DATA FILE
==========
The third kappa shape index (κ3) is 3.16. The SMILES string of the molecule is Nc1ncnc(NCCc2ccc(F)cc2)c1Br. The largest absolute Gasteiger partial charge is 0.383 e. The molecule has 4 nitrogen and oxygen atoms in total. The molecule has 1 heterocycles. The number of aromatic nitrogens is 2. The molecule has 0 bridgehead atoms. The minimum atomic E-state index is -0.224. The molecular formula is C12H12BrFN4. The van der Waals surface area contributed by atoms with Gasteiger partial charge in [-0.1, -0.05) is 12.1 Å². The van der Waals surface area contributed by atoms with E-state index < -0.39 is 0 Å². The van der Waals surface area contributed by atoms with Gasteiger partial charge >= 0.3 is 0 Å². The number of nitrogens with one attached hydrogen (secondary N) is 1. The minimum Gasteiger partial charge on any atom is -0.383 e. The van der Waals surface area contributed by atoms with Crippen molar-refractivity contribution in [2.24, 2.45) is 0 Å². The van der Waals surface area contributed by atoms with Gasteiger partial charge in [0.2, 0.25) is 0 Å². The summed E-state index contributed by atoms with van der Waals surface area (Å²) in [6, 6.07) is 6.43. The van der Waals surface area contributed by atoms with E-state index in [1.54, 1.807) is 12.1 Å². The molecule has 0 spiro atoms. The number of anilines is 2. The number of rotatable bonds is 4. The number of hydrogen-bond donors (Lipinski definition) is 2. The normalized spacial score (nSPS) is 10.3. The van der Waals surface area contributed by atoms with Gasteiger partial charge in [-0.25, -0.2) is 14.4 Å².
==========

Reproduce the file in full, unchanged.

The third kappa shape index (κ3) is 3.16. The SMILES string of the molecule is Nc1ncnc(NCCc2ccc(F)cc2)c1Br. The largest absolute Gasteiger partial charge is 0.383 e. The molecule has 4 nitrogen and oxygen atoms in total. The molecule has 1 heterocycles. The number of aromatic nitrogens is 2. The molecule has 0 bridgehead atoms. The minimum atomic E-state index is -0.224. The molecular formula is C12H12BrFN4. The van der Waals surface area contributed by atoms with Gasteiger partial charge in [-0.1, -0.05) is 12.1 Å². The van der Waals surface area contributed by atoms with E-state index < -0.39 is 0 Å². The van der Waals surface area contributed by atoms with Gasteiger partial charge >= 0.3 is 0 Å². The number of nitrogens with one attached hydrogen (secondary N) is 1. The minimum Gasteiger partial charge on any atom is -0.383 e. The van der Waals surface area contributed by atoms with Crippen molar-refractivity contribution in [2.24, 2.45) is 0 Å². The van der Waals surface area contributed by atoms with Gasteiger partial charge in [0.2, 0.25) is 0 Å². The summed E-state index contributed by atoms with van der Waals surface area (Å²) in [6, 6.07) is 6.43. The van der Waals surface area contributed by atoms with E-state index in [1.54, 1.807) is 12.1 Å². The molecule has 0 spiro atoms. The number of anilines is 2. The number of rotatable bonds is 4. The number of hydrogen-bond donors (Lipinski definition) is 2. The normalized spacial score (nSPS) is 10.3. The van der Waals surface area contributed by atoms with Gasteiger partial charge in [-0.25, -0.2) is 14.4 Å².